WHILE the world is at the centre of huge masses of solid waste, piling up on the land and seas on daily basis, nothing much has been written on liquid waste, including e-waste, which is intoxicating the atmosphere.
In this regard, the world, through the United Nations Environmental Programme and UN-Habitat, chose to commemorate March 30, 2023, as the International Day of Zero-Waste, to raise awareness of Zero-Waste initiatives including how to improve the way of doing business and contribute to Agenda 2030.
To sufficiently interrogate issues of the circular economy-based zero-waste, this year’s theme is: Raising awareness to the importance of zero-waste and responsible consumption practices and urban waste management contributing to achieving sustainable development. Indeed, yes, the theme is very clear and sufficiently summing up. While information and knowledge awareness are key to unpack zero-waste issues, communities also need to regulate and watch their consumption practices to realise how waste management can be instrumental in sustainable development.
The world is not only grappling with solid waste, but also liquid and e-waste, which all contribute to the triple effect, making the whole process somewhat unachievable and a pipe dream too. With regard to climate change, gases produced by solid, liquid and e-waste impact negatively on the environment. In terms of achieving the envisaged zero-waste trajectory, the world, especially the Global South, faces a herculean task in its attempt to make inroads and realise the desired deliverables and dividends.
Globally or in the Global South, to be more exact, the amount of solid waste being successfully sorted out and separated using the appropriate technologies is very low, leading to waste piling up and scaring. Since it is the solid waste being talked about more because it appeals to the sense of sight, the backgrounding of information on liquid and e-waste will make people think these toxins do not exist or they are of lesser impact. It is important, in this regard that, all forms of waste should be equally interrogated, visualised and harmonised in order to avoid waste getting out of hand.
From the sustainable development goals (SDGs) points of view, SDG12 (responsible consumption and production), SDG11 (sustainable cities and communities), SDG14 (life below water) and 15 (life on the land) and SDG17 (partnerships and goals) are likely to suffer, especially in the absence of SDG13 (climate action), which is useful in all sustainable interventions. Since circular economy, through zero-waste, is supposed to improve the ways of doing business and realise economic growth, which is not currently happening in ways it should be. This shows that SDG8 (decent work and economic growth) and SDG9 (industry, innovation and infrastructure) are already impacted upon.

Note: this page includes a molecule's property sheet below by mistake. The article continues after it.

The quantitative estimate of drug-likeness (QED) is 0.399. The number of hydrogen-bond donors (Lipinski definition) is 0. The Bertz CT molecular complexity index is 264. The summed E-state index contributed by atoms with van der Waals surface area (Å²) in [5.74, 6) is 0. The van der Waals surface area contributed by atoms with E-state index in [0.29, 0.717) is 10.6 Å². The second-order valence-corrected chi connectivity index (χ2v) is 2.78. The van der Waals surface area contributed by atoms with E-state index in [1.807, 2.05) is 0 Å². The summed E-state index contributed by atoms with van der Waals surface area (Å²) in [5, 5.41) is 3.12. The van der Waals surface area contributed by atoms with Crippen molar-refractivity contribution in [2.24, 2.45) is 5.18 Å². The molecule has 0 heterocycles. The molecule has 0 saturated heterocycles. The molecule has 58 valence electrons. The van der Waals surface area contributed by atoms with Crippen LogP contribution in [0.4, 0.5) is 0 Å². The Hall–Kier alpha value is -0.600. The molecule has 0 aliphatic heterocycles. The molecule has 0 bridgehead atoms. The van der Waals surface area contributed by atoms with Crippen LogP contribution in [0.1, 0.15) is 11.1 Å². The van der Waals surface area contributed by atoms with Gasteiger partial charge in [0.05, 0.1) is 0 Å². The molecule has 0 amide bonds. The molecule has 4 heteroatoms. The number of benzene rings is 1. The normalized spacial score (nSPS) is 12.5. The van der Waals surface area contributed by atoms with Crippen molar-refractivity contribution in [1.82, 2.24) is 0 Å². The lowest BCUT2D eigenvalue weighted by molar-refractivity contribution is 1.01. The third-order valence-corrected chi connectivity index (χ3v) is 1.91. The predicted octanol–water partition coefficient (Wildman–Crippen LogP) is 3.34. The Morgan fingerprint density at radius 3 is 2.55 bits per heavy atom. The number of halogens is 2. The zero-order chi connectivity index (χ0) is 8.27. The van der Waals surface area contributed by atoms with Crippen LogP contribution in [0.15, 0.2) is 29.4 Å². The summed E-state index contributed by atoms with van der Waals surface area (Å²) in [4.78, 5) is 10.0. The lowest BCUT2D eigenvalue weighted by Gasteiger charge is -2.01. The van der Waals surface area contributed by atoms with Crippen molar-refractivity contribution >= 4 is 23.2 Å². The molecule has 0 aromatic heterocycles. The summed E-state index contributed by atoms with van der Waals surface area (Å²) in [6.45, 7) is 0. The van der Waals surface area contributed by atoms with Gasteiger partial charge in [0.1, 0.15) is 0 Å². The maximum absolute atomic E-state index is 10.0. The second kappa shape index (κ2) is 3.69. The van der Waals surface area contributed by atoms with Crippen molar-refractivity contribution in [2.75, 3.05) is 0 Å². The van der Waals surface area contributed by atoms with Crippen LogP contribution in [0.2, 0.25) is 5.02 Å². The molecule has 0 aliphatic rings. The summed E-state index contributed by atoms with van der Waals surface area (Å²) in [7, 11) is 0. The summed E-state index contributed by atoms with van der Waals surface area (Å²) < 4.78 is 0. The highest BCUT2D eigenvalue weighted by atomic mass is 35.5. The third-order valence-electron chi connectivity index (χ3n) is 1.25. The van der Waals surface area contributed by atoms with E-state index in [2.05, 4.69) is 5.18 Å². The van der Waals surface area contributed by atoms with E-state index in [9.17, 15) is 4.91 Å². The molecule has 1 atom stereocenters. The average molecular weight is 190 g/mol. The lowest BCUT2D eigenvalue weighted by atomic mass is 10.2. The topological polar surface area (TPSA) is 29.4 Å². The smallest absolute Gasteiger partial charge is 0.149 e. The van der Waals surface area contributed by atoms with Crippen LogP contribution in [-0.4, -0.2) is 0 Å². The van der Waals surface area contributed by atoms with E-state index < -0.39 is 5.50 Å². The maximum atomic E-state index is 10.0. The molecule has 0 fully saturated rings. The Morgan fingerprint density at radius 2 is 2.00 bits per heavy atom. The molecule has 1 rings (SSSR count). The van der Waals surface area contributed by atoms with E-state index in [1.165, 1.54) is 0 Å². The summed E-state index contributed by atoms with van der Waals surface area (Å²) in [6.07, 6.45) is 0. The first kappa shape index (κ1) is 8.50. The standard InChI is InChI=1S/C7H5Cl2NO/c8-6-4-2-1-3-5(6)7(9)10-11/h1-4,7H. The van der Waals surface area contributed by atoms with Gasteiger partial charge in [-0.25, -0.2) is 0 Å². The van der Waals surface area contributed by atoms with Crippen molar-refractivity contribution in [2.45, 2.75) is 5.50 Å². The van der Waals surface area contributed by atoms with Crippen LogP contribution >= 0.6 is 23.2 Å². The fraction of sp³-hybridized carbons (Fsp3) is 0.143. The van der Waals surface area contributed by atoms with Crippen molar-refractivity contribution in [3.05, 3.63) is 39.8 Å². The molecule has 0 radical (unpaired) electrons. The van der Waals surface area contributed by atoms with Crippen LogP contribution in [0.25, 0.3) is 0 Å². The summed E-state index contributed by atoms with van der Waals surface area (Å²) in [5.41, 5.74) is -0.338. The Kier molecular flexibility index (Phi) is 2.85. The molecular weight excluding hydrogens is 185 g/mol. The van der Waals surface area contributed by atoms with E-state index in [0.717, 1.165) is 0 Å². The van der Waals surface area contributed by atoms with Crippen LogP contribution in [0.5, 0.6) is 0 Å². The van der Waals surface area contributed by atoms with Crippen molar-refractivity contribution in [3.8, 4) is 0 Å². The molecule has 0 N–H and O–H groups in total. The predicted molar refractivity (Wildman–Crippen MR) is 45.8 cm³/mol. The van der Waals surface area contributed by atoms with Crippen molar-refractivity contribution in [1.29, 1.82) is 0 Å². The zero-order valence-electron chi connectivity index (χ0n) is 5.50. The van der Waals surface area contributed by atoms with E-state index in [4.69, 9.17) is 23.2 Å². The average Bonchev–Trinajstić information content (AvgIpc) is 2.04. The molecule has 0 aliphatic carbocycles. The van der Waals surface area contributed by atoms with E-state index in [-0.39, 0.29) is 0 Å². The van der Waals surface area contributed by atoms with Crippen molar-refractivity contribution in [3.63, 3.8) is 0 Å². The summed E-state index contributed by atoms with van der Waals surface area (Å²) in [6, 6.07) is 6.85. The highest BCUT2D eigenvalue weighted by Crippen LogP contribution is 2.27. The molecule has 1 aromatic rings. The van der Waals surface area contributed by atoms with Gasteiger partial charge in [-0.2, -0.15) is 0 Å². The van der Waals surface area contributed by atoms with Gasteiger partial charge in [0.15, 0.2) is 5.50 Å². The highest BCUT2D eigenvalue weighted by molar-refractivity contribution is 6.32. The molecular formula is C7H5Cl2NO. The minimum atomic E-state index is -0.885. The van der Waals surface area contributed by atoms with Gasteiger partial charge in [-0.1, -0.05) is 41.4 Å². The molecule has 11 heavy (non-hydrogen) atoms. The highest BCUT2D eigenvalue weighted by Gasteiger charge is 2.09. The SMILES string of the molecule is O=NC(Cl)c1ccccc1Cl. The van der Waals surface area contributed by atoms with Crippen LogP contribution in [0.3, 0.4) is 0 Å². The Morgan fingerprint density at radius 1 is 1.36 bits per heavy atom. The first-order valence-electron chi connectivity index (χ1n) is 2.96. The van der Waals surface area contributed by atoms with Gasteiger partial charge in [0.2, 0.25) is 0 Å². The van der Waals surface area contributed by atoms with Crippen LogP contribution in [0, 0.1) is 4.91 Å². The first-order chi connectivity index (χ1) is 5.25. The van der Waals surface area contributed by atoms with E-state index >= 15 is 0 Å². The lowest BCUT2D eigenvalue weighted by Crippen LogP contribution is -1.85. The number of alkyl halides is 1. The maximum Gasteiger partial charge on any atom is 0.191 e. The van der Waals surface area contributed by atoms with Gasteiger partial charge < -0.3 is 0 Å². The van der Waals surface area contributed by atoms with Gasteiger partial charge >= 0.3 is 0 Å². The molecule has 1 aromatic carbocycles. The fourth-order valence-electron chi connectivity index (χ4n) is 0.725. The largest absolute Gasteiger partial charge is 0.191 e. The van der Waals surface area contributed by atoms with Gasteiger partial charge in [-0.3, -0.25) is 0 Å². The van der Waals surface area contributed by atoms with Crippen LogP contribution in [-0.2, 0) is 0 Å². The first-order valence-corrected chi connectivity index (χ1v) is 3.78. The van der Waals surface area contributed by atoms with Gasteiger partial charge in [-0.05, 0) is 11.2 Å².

In terms of SDG indexing, with regard to the whole broad network of zero-waste, circular economy appears to relate almost to all the SDGs hence the global waste economy does seem looking good. With many kinds of waste keeping on piling, with plastic waste as the main nuisance, the global initiatives do not seem to realise how to handle both e-waste and liquid waste. Therefore, the zero-waste mark or deliverable appears more challenged and deceiving than ever before. Although zero is the lowest number, comparatively, its bar is quite high to deliver any meaningful interventions.
In countries of concern, principles of re-using and recovering are not closely being foregrounded and monitored and implemented. Therefore, enormous waste continues to be realised — going out of hand and being an eyesore — instead of realising value chains in terms of business and eco-prenuership. This is a cause for concern globally, hence the need to commemorate the International Day of Zero Waste, on March 30, 2023.
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If zero-waste is supposed to culminate into business models and generate income, improve the ways doing business then there should be capacitation especially in the Global South where circularity gaps continue to widen. This also includes lack of relevant green facilities and technologies which contribute to the ease of doing business, manufacturing, produce goods and services in order to realise value.
Circular economy should appeal and apply to people’s daily living transactions so that it becomes relevant as part of a livelihood option. The onus is on circular economy drivers to situate communication at the heart of their development paradigms so that communities understand the business benefits of waste. In this regard, waste should not be wasted, but eliminated to create business opportunities.
In this view, waste recycling, re-use and re-packaging should be clear, convincing and alluring to the stakeholders. The recycling business is not very much common in the Global South because of lack of context specific communication and technical expertise, in relevant technologies to sort and separate waste. For business opportunities to be realised, companies need to make circular economy central to their ways of doing business. The circular economy has an advantage of reducing waste and costs hence it becomes sustainable and the model of choice.
The media has an essential role to play in communicating helpful information to stakeholders. It is also important that companies have working knowledge of business models associated with the circular economy to be able to eliminate waste and create business opportunities.
Appreciation of waste pickers is key to change perceptions and negative attitudes. The aim is to be able to visualise waste recovery with human lenses. Waste workers need recognition and respect as they participate in a valuable health and environmental service.
Peter Makwanya is a climate change communicator. He writes in his personal capacity and can be contacted on: [email protected].